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A CurtainUp London Review
The problem with Dusty is the mixed media. We have Alison Arnopp live playing the singer with costume carefully matched to the slightly eerie, ghostly holographed film of Dusty Springfield herself singing some of her songs. The effect is to undermine the live performance and create one of those comparison photos where you spot the difference. The real Dusty has a diminutive bust line, the live singer not so, Alison Arnopp's wig isn't quite right and so on. This puts the suspension of disbelief "in the middle of nowhere" as she famously sang.
I love Dusty's songs but the sound at the Charing Cross is set too loud for comfort and there is distortion. The first film clip is out of synch with the music making us think we might be in for The Musical That Goes Wrong. The storyline, too, is clunky with Dusty's life long fictional friend Nancy (Francesca Jackson) giving an interview to a journalist. The two GoGo dancers work amazing hard for little choreographic invention.
There were scenes I liked: early on with the trio The Springfields with her brother Deon renamed Tom Springfield (Leo Elso), the song "Silver Threads and Golden Needles" with its folksy, country and western sound. In New York we go to Capitol Records where she records the Bert Berns' song "Tell Him". In South Africa, she is given 48 hours to leave the country after inviting black people to her concert in a whites only theatre. She had said that she would not play to a segregated audience and we segue into "Dancing in the Streets".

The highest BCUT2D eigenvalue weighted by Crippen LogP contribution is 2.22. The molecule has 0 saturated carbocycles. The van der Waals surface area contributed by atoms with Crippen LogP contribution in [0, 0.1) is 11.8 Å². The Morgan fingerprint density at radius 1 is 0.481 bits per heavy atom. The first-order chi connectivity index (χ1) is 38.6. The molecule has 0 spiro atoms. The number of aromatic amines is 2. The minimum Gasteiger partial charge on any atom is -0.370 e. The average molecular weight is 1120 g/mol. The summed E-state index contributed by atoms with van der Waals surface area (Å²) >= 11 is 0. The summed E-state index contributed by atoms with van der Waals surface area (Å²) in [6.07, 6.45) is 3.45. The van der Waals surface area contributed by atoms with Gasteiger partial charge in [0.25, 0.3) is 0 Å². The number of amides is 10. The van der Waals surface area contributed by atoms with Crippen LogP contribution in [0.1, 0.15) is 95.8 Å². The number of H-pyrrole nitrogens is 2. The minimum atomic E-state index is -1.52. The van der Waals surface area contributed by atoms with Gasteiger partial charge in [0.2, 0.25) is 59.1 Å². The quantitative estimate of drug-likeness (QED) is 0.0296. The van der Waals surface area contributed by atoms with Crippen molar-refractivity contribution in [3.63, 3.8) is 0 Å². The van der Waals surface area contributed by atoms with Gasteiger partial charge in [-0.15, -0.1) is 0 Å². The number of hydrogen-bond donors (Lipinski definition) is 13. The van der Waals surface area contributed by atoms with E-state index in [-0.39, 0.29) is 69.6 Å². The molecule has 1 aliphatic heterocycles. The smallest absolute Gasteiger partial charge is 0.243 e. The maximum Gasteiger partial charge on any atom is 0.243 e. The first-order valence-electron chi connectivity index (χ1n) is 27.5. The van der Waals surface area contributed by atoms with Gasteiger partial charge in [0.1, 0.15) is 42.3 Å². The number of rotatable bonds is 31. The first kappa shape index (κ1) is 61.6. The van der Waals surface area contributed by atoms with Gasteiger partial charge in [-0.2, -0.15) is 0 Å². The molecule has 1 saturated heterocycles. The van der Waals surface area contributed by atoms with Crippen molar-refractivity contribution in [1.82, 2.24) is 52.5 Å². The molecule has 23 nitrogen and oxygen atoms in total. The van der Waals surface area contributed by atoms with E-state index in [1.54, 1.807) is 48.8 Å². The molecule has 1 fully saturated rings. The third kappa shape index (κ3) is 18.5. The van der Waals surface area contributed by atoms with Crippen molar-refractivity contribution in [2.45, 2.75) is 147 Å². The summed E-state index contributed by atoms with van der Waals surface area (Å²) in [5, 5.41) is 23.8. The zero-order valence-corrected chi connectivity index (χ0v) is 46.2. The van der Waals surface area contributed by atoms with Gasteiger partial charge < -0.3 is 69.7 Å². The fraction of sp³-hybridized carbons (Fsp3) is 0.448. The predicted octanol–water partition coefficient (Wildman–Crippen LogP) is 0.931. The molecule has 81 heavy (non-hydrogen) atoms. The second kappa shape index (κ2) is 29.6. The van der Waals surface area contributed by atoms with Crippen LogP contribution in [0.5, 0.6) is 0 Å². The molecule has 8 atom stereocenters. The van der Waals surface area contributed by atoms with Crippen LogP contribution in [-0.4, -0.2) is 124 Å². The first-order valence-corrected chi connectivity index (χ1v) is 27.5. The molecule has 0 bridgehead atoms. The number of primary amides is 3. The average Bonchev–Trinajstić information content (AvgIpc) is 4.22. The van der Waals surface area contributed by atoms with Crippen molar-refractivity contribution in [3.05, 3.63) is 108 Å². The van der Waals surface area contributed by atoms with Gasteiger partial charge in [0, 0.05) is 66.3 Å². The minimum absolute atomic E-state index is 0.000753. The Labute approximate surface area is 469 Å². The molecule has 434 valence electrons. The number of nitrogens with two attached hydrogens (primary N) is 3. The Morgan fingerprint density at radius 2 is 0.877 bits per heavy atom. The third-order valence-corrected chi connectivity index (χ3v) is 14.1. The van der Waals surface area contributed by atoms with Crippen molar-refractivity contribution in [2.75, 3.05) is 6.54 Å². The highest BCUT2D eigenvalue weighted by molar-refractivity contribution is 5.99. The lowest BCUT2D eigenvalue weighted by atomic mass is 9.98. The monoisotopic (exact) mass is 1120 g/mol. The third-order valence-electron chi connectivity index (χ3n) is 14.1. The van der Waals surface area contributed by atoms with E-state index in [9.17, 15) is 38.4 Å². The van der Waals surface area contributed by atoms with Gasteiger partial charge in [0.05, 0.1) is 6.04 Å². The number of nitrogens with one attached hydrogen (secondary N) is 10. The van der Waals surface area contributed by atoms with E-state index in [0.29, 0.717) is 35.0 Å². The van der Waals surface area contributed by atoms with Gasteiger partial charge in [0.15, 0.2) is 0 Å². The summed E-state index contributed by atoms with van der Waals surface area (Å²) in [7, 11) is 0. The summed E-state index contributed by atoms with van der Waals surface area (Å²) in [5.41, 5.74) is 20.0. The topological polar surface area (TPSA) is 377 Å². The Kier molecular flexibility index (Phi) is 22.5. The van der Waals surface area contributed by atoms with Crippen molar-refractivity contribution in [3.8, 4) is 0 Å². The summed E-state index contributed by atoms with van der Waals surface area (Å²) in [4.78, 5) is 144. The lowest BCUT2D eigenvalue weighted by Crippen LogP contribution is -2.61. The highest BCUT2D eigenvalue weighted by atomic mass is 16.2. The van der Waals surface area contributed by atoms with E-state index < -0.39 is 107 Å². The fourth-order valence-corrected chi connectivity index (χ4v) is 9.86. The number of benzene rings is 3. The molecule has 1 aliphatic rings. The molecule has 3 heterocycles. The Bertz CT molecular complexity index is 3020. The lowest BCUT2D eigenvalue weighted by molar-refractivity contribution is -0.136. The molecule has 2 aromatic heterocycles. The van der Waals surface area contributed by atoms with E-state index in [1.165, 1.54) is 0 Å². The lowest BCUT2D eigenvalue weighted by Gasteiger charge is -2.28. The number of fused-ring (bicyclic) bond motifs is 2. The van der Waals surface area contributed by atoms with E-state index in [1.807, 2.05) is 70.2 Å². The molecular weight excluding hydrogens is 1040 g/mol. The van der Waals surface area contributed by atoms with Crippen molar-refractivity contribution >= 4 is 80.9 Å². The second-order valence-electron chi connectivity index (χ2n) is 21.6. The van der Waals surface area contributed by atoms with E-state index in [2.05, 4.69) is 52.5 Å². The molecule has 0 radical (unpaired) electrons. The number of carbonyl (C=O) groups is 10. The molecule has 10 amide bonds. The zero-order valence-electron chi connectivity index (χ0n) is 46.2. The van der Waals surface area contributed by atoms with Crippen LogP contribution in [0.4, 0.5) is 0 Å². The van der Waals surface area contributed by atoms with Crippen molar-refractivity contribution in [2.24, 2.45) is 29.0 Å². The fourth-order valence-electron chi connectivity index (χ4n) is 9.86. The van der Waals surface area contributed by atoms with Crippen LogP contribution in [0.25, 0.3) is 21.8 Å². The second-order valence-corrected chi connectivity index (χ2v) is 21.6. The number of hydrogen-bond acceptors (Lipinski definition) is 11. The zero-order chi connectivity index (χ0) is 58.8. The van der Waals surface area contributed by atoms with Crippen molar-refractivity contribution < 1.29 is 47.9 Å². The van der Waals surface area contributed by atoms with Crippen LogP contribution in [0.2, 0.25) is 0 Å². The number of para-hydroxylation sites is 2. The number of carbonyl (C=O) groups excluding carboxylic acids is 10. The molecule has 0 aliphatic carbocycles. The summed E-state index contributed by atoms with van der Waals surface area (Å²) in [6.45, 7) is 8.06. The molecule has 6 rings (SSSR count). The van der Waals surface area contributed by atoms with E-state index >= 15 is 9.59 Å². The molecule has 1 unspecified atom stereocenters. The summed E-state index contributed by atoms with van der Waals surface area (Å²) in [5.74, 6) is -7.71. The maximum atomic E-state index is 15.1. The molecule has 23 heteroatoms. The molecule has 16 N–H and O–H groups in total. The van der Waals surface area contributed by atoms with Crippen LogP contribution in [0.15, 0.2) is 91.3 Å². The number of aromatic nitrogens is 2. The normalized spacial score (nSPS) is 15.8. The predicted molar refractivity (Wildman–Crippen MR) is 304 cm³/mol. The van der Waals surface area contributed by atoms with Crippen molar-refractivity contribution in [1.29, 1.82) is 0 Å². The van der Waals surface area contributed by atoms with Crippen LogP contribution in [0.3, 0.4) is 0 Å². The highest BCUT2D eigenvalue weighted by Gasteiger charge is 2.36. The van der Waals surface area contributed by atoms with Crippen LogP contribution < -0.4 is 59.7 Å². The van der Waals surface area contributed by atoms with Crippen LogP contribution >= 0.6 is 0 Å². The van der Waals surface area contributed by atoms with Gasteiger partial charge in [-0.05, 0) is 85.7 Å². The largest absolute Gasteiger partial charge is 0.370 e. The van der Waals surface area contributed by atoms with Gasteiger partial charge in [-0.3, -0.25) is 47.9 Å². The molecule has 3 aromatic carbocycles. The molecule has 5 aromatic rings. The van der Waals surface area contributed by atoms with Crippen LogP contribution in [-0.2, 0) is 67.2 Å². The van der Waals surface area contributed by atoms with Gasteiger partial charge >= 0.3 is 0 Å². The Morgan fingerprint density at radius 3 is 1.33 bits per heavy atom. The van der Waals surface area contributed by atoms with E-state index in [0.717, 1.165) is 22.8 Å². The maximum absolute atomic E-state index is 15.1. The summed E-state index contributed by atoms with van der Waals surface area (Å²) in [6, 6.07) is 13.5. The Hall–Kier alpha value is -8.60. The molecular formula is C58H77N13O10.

Act Two opens with the scary hologram of Dusty in a frilly Caribbean voodoo outfit for "Spooky". Illustrating her reputation as "the world's best white soul singer" she steps in for a missing Vandella in the trio now down to two of Martha (the excellent Witney White) and one Vandella. She finds love with Californian Norma (Sienna Sebek) but the transatlantic relationship battles with the travel involved and later with the Lesbian publicity but "The Look of Love" has real meaning.
I know the budget must have been hit by all the resignations from the previews but surely someone could turn the volume down. The band is live and the main show finishes with Dusty's iconic " Son of A Preacher Man". The true story of the spiraling downward end of Dusty's life is not touched on. In musical history, another one bites the dust.
Retold by Tina Packer of Shakespeare & Co.
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